Many eye diseases are progressive, with symptoms that develop slowly. Early signs of glaucoma, for example, may only mildly affect your peripheral vision. As intraocular pressure builds, glaucoma can cause irreversible damage to your optic nerve, even blindness. Wickerpark Eye Center can diagnose glaucoma and other eye issues early on to protect your vision. An eye exam at our clinic also includes a color blindness test, a cover test to determine how well your eyes work together, a test of your eyes' range of motion (ocular motility), stereopsis to measure your depth perception, and a slit lamp test.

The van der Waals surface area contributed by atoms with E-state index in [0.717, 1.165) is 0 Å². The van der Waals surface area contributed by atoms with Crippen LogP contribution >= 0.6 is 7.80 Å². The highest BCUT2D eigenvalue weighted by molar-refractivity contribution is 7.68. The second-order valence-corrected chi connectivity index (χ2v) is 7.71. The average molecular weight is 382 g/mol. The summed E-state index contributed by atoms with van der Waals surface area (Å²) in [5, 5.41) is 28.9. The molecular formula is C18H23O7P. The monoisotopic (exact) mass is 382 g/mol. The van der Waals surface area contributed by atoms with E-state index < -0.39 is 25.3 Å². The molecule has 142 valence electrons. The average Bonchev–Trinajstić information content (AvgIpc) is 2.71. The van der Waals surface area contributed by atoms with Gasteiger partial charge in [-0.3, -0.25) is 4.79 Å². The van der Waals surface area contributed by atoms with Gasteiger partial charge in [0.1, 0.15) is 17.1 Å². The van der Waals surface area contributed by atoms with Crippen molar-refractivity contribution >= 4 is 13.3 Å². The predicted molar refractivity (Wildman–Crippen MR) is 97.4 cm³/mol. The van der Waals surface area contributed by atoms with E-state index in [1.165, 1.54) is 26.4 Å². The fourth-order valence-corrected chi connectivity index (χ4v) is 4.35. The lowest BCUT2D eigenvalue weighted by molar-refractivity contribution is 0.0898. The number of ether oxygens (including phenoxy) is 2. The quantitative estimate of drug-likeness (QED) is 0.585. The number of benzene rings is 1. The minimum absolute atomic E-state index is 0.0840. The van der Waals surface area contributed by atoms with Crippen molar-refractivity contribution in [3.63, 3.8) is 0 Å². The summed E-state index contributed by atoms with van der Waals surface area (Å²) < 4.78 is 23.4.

Eye Exams Reviews